The Supreme Court has just disenfranchised a significant number of voters in Wisconsin, who will not be able to get their votes counted because of deliberate Republican sabotage. I have a thread detailing Kagan’s dissent here, but these are the key points:
Kagan, appropriately, mocks Kavanaugh for not wanting the disenfranchisement of voters the Republican majority of the Court has done again and again this cycle from being called by its true name pic.twitter.com/FY8286i5fS— Scott Lemieux (@LemieuxLGM) October 27, 2020
Kagan’s footnote 3 addresses Kavanaugh’s Trump-in-full argument that if the leader changes when continuing to count absentee ballots after midnight on election day the result has “flipped.” This is someone openly willing to steal an election by disenfranchising voters, full stop. pic.twitter.com/TKpVcBtmSL— Scott Lemieux (@LemieuxLGM) October 27, 2020
Kavanaugh’s assertion that it is more important to avoid accusations of theft by stopping the first vote count prematurely than to count all the votes is extraordinary. (Even Bush didn’t argue that the initial count had to be stopped at midnight.) Equally disturbing is his embrace of Rehnquist’s nutty Bush v. Gore concurrence arguing that because state legislatures have the initial power over elections state judicial review is somehow preempted, an obviously specious argument nobody believes outside of the context of elections. (By that logic the Supreme Court would be unable to adjudicate commerce clause cases.) Kavanaugh is all but announcing that he’s willing to be Trump’s partner in declaring victory on November 3 and stopping all subsequent vote counts if he’s ahead.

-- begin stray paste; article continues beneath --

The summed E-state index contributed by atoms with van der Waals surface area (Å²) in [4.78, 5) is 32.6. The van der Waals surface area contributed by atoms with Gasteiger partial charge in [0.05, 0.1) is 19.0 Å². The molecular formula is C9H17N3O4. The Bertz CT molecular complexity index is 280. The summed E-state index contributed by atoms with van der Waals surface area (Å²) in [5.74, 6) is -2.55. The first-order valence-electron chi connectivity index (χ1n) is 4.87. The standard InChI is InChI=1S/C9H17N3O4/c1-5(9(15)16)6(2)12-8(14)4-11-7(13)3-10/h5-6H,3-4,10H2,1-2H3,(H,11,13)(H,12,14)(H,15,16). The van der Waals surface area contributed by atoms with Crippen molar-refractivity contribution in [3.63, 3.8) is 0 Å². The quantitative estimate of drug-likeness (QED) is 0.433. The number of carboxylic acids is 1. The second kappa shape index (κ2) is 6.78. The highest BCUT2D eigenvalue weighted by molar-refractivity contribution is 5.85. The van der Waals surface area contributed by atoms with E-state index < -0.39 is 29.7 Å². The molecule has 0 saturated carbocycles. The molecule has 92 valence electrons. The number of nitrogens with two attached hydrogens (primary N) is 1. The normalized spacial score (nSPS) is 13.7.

While we’re here, Neil Gorsuch has one of his patented smarmy and disingenuous civics lessons:
Absolutely none of this describes what is happening in Wisconsin. The legislature is not being deliberative and seeking “social consensus.” It’s a minority faction that his installed itself as the state’s permanent government irrespective of the will of the voters (with Gorsuch’s assistance.) Gorsuch claims earlier that legislators, unlike judges, can be held accountable, but these legislators can’t! And they have used their position to deliberately act to disenfranchise voters.
The Supremacy Clause does not vanish when elections are at issue. State legislatures do not have the authority to intentionally disenfranchise voters. The District Court’s order extending the counting deadline was an appropriate remedy, and the Roberts Court’s ongoing war on voting rights must be addressed with comprehensive judicial reform.